All this wonderful rain, already approaching double our average amount, coming about each week with several sunny days between, is the perfect timing to have it drain deep down into the soil. Deep-watering, indeed! Not stomping around in the garden for the first day after the rain is a great idea to avoid compacting the soil. Then, working in the garden can accomplish several tasks.
The first task is to pull the weeds that have already set flowers and seedheads. You definitely don’t want to let these develop further, or put them into the compost pile, since either of these actions will result in “recycling” them for future gardens. The still-moist soil will ease the task and more assure getting the entire root system out.
Harvesting Bolting Lettuce, Spinach, etc.
Much of the lettuce, spinach, bok choy, tatsoi, cilantro and parsley that I’d sown last fall and we’ve been eating since has begun to bolt. As each plants begins to elongate, its hormonal changes to setting seed will differ in each plant.
Luckily the lettuce plants have been sending up their seed stalks at different times, so we’ve been able to continue eating them just ahead of the time that each goes bitter as its hormones change – although this does require taste-testing a leaf from each plant to make sure it hasn’t gone too bitter. Another cue is the white sap that beads up at the base of the lettuce leaf at the stem. Nothing worse than picking a whole batch of lettuce from many plants, making a salad, and then being startled by that unwelcome too-bitter-to-eat piece!
Spinach and bok choy will elongate, but both leaves and stems will remain tender and tasty, even extending to the flowers.
Cilantro and parsley will form inedible stalks while the minimal foliage will still be edible.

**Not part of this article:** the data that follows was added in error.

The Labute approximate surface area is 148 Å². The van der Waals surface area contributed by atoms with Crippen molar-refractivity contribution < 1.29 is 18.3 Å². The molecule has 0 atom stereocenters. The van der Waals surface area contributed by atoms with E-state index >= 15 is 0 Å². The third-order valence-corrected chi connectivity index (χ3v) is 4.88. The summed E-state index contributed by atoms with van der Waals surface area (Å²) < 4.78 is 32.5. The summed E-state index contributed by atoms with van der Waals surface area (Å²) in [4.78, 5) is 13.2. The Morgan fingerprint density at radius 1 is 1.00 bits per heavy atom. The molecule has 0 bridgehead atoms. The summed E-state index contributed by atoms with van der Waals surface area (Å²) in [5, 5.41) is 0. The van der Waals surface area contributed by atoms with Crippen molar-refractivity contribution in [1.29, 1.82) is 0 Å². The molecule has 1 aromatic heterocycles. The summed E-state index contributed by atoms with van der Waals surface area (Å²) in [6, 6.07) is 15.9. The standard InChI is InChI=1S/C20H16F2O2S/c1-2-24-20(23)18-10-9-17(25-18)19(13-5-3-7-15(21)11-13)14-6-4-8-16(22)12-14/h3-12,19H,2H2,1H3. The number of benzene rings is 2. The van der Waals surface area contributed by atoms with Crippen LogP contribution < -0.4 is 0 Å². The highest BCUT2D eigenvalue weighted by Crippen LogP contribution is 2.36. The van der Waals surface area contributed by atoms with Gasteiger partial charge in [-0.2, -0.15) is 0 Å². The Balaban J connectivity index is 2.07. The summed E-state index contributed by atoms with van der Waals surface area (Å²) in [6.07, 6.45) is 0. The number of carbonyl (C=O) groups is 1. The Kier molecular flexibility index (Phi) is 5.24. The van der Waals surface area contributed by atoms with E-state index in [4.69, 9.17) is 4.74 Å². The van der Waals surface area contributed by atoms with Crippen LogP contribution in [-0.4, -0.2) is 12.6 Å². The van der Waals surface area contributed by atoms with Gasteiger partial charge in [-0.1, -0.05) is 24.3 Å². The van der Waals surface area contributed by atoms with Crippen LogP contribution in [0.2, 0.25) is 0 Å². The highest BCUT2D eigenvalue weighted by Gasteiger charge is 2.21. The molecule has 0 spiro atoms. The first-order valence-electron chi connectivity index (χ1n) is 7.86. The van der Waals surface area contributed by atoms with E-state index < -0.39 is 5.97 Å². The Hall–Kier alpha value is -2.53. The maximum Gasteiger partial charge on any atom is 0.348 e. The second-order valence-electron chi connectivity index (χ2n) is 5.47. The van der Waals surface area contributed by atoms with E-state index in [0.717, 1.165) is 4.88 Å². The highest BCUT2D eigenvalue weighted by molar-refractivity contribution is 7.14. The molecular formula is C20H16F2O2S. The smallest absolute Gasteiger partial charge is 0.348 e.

Re-Transplanting and Re-Seeding
As spaces appear in the garden beds as a result of harvesting, new seedlings can be transplanted and seeds sown. These plants will provide harvests through late spring when summer heat makes them bolt.
Pruning Fruit Trees and Roses
Once buds begin to swell, and especially once flowers begin to open and leaf clusters form, it’s very easy to see where to trim.
Trim branches to the outer-facing leaf cluster at the length you want.
Shortening fruit tree branches to as little as 3 inches and as much as a foot will provide enough blossoms for fruiting and leaves for photosynthesis while keeping the entire plant short enough to always been within reach from the ground.
Planting Tomatoes – But No Other Summer Crops
Do plant tomato seedlings into well-prepared and enrichened soil. They will do fine withstanding continuing chilly weather.
But don’t plant any other warm-weather-loving crops, even if you see them in nurseries. Those other vegetables have been grown in cozy greenhouses and they just don’t adapt to our cold outdoor soil and air temperatures. If you do plant them, they’ll just pout and glare at you, and while they may survive they won’t thrive once the soil and weather warms up.
Better to wait at least a month – preferably two months – when warm weather has really settled in, to transplant the first seedlings. Then, they’ll thrive immediately and overtake any you plant now that will struggle and ultimately not thrive.
Wait to Seed Warm-Weather Crops
The same goes for seeding. Whatever seeds of summer crops you sow now will probably rot because the soil temperature is too cold. If any do germinate, they’ll struggle to grow slowly. Even if you wait to sow in two months, they’ll germinate quickly and grow sturdily. Any gaps that appear can be reseeded, and inside of another couple of weeks those second-seedings will be just as tall and vigorous.
Continue Sowing and Transplanting Cool-Weather Lovers
So, continue to concentrate on cool-season veggies that thrive now! This includes beets, caraway, celery, carrots, chard, chervil, chives, collards, cilantro (coriander), dill, endive, fennel, garlic, kale, kohlrabi, leeks, lettuces, mustards, green onions, bulb onion sets, parsley, peas, white potatoes, radishes, shallots, spinaches, and turnips.